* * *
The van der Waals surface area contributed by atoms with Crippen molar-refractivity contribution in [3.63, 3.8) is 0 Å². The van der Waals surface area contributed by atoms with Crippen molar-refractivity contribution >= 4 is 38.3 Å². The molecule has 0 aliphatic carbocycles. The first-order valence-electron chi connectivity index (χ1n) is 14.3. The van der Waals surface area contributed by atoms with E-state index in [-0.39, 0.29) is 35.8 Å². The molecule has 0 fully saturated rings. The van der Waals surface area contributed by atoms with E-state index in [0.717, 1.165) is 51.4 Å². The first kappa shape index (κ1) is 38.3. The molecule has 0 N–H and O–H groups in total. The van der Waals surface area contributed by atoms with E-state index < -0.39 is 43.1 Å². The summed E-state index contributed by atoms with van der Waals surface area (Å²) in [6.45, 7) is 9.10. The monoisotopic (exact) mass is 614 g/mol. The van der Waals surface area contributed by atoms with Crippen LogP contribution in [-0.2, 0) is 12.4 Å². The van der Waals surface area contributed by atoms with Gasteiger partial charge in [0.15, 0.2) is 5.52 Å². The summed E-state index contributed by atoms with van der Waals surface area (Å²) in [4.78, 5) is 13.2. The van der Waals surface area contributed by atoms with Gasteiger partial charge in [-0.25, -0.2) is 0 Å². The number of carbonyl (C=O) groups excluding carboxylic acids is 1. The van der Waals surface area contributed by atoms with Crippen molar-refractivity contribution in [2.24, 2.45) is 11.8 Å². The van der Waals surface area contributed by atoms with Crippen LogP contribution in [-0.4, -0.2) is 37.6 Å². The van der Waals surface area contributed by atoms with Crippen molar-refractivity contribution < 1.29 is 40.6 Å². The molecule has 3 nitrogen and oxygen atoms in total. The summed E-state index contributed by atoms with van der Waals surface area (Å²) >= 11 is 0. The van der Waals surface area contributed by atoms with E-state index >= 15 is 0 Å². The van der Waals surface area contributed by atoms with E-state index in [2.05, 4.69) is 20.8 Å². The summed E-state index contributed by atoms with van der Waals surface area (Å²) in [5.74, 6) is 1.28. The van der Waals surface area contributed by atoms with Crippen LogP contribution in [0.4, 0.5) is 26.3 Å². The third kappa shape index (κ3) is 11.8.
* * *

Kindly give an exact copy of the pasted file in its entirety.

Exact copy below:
The van der Waals surface area contributed by atoms with Crippen molar-refractivity contribution in [3.63, 3.8) is 0 Å². The van der Waals surface area contributed by atoms with Crippen molar-refractivity contribution >= 4 is 38.3 Å². The molecule has 0 aliphatic carbocycles. The first-order valence-electron chi connectivity index (χ1n) is 14.3. The van der Waals surface area contributed by atoms with E-state index in [-0.39, 0.29) is 35.8 Å². The molecule has 0 fully saturated rings. The van der Waals surface area contributed by atoms with E-state index in [0.717, 1.165) is 51.4 Å². The first kappa shape index (κ1) is 38.3. The molecule has 0 N–H and O–H groups in total. The van der Waals surface area contributed by atoms with E-state index < -0.39 is 43.1 Å². The summed E-state index contributed by atoms with van der Waals surface area (Å²) in [6.45, 7) is 9.10. The monoisotopic (exact) mass is 614 g/mol. The van der Waals surface area contributed by atoms with Crippen LogP contribution in [-0.2, 0) is 12.4 Å². The van der Waals surface area contributed by atoms with Gasteiger partial charge in [0.15, 0.2) is 5.52 Å². The summed E-state index contributed by atoms with van der Waals surface area (Å²) in [4.78, 5) is 13.2. The van der Waals surface area contributed by atoms with Gasteiger partial charge in [-0.25, -0.2) is 0 Å². The number of carbonyl (C=O) groups excluding carboxylic acids is 1. The van der Waals surface area contributed by atoms with Crippen molar-refractivity contribution in [2.24, 2.45) is 11.8 Å². The van der Waals surface area contributed by atoms with Crippen LogP contribution in [-0.4, -0.2) is 37.6 Å². The van der Waals surface area contributed by atoms with Crippen molar-refractivity contribution < 1.29 is 40.6 Å². The molecule has 3 nitrogen and oxygen atoms in total. The summed E-state index contributed by atoms with van der Waals surface area (Å²) >= 11 is 0. The van der Waals surface area contributed by atoms with E-state index >= 15 is 0 Å². The van der Waals surface area contributed by atoms with E-state index in [2.05, 4.69) is 20.8 Å². The summed E-state index contributed by atoms with van der Waals surface area (Å²) in [5.74, 6) is 1.28. The van der Waals surface area contributed by atoms with Crippen LogP contribution in [0.4, 0.5) is 26.3 Å². The third kappa shape index (κ3) is 11.8.